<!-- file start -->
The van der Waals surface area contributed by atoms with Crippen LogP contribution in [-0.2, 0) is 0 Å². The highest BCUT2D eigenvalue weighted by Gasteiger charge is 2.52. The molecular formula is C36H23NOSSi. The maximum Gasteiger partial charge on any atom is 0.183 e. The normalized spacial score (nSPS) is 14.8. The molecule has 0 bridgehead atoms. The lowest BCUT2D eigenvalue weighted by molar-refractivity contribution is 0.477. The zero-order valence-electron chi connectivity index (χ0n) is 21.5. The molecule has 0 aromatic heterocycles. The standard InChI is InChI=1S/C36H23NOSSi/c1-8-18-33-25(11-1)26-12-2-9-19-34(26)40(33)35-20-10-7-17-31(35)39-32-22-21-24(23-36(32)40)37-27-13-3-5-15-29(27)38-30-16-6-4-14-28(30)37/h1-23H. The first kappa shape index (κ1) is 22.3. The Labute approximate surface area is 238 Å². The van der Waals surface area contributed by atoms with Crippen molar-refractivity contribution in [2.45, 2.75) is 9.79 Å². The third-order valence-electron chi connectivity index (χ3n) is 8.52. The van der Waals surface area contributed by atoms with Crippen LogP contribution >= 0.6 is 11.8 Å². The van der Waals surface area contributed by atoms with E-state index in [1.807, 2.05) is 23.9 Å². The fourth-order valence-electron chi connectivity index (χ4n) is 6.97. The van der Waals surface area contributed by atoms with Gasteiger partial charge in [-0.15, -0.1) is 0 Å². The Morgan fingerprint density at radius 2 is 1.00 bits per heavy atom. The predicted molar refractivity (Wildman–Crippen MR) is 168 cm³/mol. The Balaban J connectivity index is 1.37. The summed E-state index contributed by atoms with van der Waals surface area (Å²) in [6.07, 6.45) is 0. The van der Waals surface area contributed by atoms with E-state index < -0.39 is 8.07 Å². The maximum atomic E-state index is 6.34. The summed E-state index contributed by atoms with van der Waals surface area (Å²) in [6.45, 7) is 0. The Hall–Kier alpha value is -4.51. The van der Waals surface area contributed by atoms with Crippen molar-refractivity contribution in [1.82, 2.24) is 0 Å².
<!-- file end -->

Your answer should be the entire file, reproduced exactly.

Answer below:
The van der Waals surface area contributed by atoms with Crippen LogP contribution in [-0.2, 0) is 0 Å². The highest BCUT2D eigenvalue weighted by Gasteiger charge is 2.52. The molecular formula is C36H23NOSSi. The maximum Gasteiger partial charge on any atom is 0.183 e. The normalized spacial score (nSPS) is 14.8. The molecule has 0 bridgehead atoms. The lowest BCUT2D eigenvalue weighted by molar-refractivity contribution is 0.477. The zero-order valence-electron chi connectivity index (χ0n) is 21.5. The molecule has 0 aromatic heterocycles. The standard InChI is InChI=1S/C36H23NOSSi/c1-8-18-33-25(11-1)26-12-2-9-19-34(26)40(33)35-20-10-7-17-31(35)39-32-22-21-24(23-36(32)40)37-27-13-3-5-15-29(27)38-30-16-6-4-14-28(30)37/h1-23H. The first kappa shape index (κ1) is 22.3. The Labute approximate surface area is 238 Å². The van der Waals surface area contributed by atoms with Crippen molar-refractivity contribution in [2.45, 2.75) is 9.79 Å². The third-order valence-electron chi connectivity index (χ3n) is 8.52. The van der Waals surface area contributed by atoms with Crippen LogP contribution >= 0.6 is 11.8 Å². The van der Waals surface area contributed by atoms with E-state index in [1.807, 2.05) is 23.9 Å². The fourth-order valence-electron chi connectivity index (χ4n) is 6.97. The van der Waals surface area contributed by atoms with Gasteiger partial charge in [-0.15, -0.1) is 0 Å². The Morgan fingerprint density at radius 2 is 1.00 bits per heavy atom. The predicted molar refractivity (Wildman–Crippen MR) is 168 cm³/mol. The Balaban J connectivity index is 1.37. The summed E-state index contributed by atoms with van der Waals surface area (Å²) in [6.07, 6.45) is 0. The van der Waals surface area contributed by atoms with E-state index < -0.39 is 8.07 Å². The maximum atomic E-state index is 6.34. The summed E-state index contributed by atoms with van der Waals surface area (Å²) in [6.45, 7) is 0. The Hall–Kier alpha value is -4.51. The van der Waals surface area contributed by atoms with Crippen molar-refractivity contribution in [1.82, 2.24) is 0 Å².